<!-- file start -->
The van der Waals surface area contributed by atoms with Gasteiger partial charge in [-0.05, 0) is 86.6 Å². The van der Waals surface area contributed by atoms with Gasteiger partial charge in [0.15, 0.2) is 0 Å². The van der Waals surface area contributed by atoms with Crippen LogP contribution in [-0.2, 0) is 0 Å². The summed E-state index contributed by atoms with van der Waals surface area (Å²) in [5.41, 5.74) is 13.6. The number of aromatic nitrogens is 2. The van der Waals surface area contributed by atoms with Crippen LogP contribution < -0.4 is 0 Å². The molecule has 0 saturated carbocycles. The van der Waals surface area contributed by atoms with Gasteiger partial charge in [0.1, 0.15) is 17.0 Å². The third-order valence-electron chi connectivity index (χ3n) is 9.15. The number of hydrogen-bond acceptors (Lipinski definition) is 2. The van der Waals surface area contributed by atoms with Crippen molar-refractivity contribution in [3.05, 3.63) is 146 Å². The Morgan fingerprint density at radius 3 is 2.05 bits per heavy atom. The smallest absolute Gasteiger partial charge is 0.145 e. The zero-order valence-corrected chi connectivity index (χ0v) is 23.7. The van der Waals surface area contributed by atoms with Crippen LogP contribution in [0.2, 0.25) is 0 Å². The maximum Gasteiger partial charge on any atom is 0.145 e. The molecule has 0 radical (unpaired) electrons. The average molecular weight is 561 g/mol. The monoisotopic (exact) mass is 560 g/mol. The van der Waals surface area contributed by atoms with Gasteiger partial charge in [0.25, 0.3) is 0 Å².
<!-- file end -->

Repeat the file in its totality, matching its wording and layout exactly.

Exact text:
The van der Waals surface area contributed by atoms with Gasteiger partial charge in [-0.05, 0) is 86.6 Å². The van der Waals surface area contributed by atoms with Gasteiger partial charge in [0.15, 0.2) is 0 Å². The van der Waals surface area contributed by atoms with Crippen LogP contribution in [-0.2, 0) is 0 Å². The summed E-state index contributed by atoms with van der Waals surface area (Å²) in [5.41, 5.74) is 13.6. The number of aromatic nitrogens is 2. The van der Waals surface area contributed by atoms with Crippen LogP contribution < -0.4 is 0 Å². The molecule has 0 saturated carbocycles. The van der Waals surface area contributed by atoms with Gasteiger partial charge in [0.1, 0.15) is 17.0 Å². The third-order valence-electron chi connectivity index (χ3n) is 9.15. The number of hydrogen-bond acceptors (Lipinski definition) is 2. The van der Waals surface area contributed by atoms with Crippen molar-refractivity contribution in [3.05, 3.63) is 146 Å². The Morgan fingerprint density at radius 3 is 2.05 bits per heavy atom. The smallest absolute Gasteiger partial charge is 0.145 e. The zero-order valence-corrected chi connectivity index (χ0v) is 23.7. The van der Waals surface area contributed by atoms with Crippen LogP contribution in [0.2, 0.25) is 0 Å². The maximum Gasteiger partial charge on any atom is 0.145 e. The molecule has 0 radical (unpaired) electrons. The average molecular weight is 561 g/mol. The monoisotopic (exact) mass is 560 g/mol. The van der Waals surface area contributed by atoms with Gasteiger partial charge in [0.25, 0.3) is 0 Å².